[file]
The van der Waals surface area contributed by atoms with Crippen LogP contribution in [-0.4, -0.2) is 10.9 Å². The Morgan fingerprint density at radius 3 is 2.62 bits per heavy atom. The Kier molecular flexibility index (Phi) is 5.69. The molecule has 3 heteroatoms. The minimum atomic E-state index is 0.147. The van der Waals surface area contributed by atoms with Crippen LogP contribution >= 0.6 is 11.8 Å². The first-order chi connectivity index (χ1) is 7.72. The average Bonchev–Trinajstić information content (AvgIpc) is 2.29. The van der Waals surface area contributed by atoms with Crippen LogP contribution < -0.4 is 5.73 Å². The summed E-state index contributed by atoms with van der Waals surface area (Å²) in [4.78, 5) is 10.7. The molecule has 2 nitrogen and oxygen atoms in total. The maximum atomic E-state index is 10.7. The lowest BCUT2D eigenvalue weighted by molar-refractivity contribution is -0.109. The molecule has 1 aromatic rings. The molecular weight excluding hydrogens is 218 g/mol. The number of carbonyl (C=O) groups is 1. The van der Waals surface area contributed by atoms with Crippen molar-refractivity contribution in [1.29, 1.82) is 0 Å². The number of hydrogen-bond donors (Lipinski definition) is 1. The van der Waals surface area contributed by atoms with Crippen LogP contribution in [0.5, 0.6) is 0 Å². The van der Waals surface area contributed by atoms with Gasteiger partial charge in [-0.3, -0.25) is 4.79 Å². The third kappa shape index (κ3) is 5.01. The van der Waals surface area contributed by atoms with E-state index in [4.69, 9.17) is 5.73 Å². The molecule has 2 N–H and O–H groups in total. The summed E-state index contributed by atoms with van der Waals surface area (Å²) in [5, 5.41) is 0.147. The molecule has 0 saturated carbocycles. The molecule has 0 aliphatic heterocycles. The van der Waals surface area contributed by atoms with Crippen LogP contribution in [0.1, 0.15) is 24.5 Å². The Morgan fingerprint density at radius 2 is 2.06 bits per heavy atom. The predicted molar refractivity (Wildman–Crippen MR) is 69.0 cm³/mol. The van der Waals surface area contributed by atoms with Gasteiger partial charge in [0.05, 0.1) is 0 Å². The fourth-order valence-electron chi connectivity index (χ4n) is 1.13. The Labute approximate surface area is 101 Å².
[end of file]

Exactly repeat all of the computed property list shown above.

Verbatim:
The van der Waals surface area contributed by atoms with Crippen LogP contribution in [-0.4, -0.2) is 10.9 Å². The Morgan fingerprint density at radius 3 is 2.62 bits per heavy atom. The Kier molecular flexibility index (Phi) is 5.69. The molecule has 3 heteroatoms. The minimum atomic E-state index is 0.147. The van der Waals surface area contributed by atoms with Crippen LogP contribution >= 0.6 is 11.8 Å². The first-order chi connectivity index (χ1) is 7.72. The average Bonchev–Trinajstić information content (AvgIpc) is 2.29. The van der Waals surface area contributed by atoms with Crippen LogP contribution < -0.4 is 5.73 Å². The summed E-state index contributed by atoms with van der Waals surface area (Å²) in [4.78, 5) is 10.7. The molecule has 2 nitrogen and oxygen atoms in total. The maximum atomic E-state index is 10.7. The lowest BCUT2D eigenvalue weighted by molar-refractivity contribution is -0.109. The molecule has 1 aromatic rings. The molecular weight excluding hydrogens is 218 g/mol. The number of carbonyl (C=O) groups is 1. The van der Waals surface area contributed by atoms with Crippen molar-refractivity contribution in [1.29, 1.82) is 0 Å². The number of hydrogen-bond donors (Lipinski definition) is 1. The van der Waals surface area contributed by atoms with Crippen LogP contribution in [0.5, 0.6) is 0 Å². The van der Waals surface area contributed by atoms with Gasteiger partial charge in [-0.3, -0.25) is 4.79 Å². The third kappa shape index (κ3) is 5.01. The van der Waals surface area contributed by atoms with E-state index in [4.69, 9.17) is 5.73 Å². The molecule has 2 N–H and O–H groups in total. The summed E-state index contributed by atoms with van der Waals surface area (Å²) in [5, 5.41) is 0.147. The molecule has 0 saturated carbocycles. The molecule has 0 aliphatic heterocycles. The van der Waals surface area contributed by atoms with Crippen LogP contribution in [0.1, 0.15) is 24.5 Å². The Morgan fingerprint density at radius 2 is 2.06 bits per heavy atom. The predicted molar refractivity (Wildman–Crippen MR) is 69.0 cm³/mol. The van der Waals surface area contributed by atoms with Gasteiger partial charge in [0.05, 0.1) is 0 Å². The fourth-order valence-electron chi connectivity index (χ4n) is 1.13. The Labute approximate surface area is 101 Å².